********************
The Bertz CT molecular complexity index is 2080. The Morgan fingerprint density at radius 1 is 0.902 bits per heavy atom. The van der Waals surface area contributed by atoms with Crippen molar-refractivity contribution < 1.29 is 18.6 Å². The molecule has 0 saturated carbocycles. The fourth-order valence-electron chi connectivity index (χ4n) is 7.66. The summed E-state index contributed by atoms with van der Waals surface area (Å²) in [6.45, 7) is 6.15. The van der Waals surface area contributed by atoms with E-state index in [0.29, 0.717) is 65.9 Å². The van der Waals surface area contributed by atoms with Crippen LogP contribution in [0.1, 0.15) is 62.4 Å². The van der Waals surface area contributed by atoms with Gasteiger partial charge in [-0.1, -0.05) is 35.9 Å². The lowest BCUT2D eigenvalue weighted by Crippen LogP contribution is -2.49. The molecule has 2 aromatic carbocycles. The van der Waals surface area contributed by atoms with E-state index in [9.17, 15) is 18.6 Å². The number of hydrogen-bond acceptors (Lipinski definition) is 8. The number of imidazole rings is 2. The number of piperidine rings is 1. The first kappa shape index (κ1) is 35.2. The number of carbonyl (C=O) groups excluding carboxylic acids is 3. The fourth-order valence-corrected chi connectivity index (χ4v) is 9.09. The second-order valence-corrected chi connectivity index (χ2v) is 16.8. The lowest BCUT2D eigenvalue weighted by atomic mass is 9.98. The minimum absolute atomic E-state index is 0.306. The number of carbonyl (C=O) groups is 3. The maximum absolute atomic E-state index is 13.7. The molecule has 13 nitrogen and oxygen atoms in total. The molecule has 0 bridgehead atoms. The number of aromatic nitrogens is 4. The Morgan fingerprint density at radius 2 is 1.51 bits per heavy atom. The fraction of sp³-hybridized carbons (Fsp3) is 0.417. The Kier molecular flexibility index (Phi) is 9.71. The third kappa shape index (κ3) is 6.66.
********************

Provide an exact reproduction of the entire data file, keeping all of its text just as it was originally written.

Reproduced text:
The Bertz CT molecular complexity index is 2080. The Morgan fingerprint density at radius 1 is 0.902 bits per heavy atom. The van der Waals surface area contributed by atoms with Crippen molar-refractivity contribution < 1.29 is 18.6 Å². The molecule has 0 saturated carbocycles. The fourth-order valence-electron chi connectivity index (χ4n) is 7.66. The summed E-state index contributed by atoms with van der Waals surface area (Å²) in [6.45, 7) is 6.15. The van der Waals surface area contributed by atoms with E-state index in [0.29, 0.717) is 65.9 Å². The van der Waals surface area contributed by atoms with Crippen LogP contribution in [0.1, 0.15) is 62.4 Å². The van der Waals surface area contributed by atoms with Gasteiger partial charge in [-0.1, -0.05) is 35.9 Å². The lowest BCUT2D eigenvalue weighted by Crippen LogP contribution is -2.49. The molecule has 2 aromatic carbocycles. The van der Waals surface area contributed by atoms with E-state index in [9.17, 15) is 18.6 Å². The number of hydrogen-bond acceptors (Lipinski definition) is 8. The number of imidazole rings is 2. The number of piperidine rings is 1. The first kappa shape index (κ1) is 35.2. The number of carbonyl (C=O) groups excluding carboxylic acids is 3. The fourth-order valence-corrected chi connectivity index (χ4v) is 9.09. The second-order valence-corrected chi connectivity index (χ2v) is 16.8. The lowest BCUT2D eigenvalue weighted by atomic mass is 9.98. The minimum absolute atomic E-state index is 0.306. The number of carbonyl (C=O) groups is 3. The maximum absolute atomic E-state index is 13.7. The molecule has 13 nitrogen and oxygen atoms in total. The molecule has 0 bridgehead atoms. The number of aromatic nitrogens is 4. The Morgan fingerprint density at radius 2 is 1.51 bits per heavy atom. The fraction of sp³-hybridized carbons (Fsp3) is 0.417. The Kier molecular flexibility index (Phi) is 9.71. The third kappa shape index (κ3) is 6.66.